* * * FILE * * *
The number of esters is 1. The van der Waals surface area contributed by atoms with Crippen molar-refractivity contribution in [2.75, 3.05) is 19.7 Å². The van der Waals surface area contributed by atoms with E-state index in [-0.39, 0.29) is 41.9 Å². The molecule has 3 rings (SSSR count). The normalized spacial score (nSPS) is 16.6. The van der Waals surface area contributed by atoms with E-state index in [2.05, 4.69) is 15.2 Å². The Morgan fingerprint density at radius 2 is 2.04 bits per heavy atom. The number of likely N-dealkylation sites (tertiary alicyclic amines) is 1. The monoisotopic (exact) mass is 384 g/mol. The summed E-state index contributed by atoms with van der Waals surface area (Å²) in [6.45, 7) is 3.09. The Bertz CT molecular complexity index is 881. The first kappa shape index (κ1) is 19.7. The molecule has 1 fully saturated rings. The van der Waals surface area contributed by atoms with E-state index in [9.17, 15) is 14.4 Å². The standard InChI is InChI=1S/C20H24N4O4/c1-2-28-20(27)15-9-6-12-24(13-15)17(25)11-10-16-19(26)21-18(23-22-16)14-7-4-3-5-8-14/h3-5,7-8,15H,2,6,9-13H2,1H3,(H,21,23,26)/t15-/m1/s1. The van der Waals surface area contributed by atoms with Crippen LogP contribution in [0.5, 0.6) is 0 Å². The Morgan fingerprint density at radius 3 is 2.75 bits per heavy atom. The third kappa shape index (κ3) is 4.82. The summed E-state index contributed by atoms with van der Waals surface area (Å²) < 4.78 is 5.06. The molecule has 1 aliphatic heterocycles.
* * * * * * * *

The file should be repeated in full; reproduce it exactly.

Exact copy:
The number of esters is 1. The van der Waals surface area contributed by atoms with Crippen molar-refractivity contribution in [2.75, 3.05) is 19.7 Å². The van der Waals surface area contributed by atoms with E-state index in [-0.39, 0.29) is 41.9 Å². The molecule has 3 rings (SSSR count). The normalized spacial score (nSPS) is 16.6. The van der Waals surface area contributed by atoms with E-state index in [2.05, 4.69) is 15.2 Å². The Morgan fingerprint density at radius 2 is 2.04 bits per heavy atom. The number of likely N-dealkylation sites (tertiary alicyclic amines) is 1. The monoisotopic (exact) mass is 384 g/mol. The summed E-state index contributed by atoms with van der Waals surface area (Å²) in [6.45, 7) is 3.09. The Bertz CT molecular complexity index is 881. The first kappa shape index (κ1) is 19.7. The molecule has 1 fully saturated rings. The van der Waals surface area contributed by atoms with E-state index in [9.17, 15) is 14.4 Å². The standard InChI is InChI=1S/C20H24N4O4/c1-2-28-20(27)15-9-6-12-24(13-15)17(25)11-10-16-19(26)21-18(23-22-16)14-7-4-3-5-8-14/h3-5,7-8,15H,2,6,9-13H2,1H3,(H,21,23,26)/t15-/m1/s1. The van der Waals surface area contributed by atoms with Crippen LogP contribution in [0.5, 0.6) is 0 Å². The Morgan fingerprint density at radius 3 is 2.75 bits per heavy atom. The third kappa shape index (κ3) is 4.82. The summed E-state index contributed by atoms with van der Waals surface area (Å²) < 4.78 is 5.06. The molecule has 1 aliphatic heterocycles.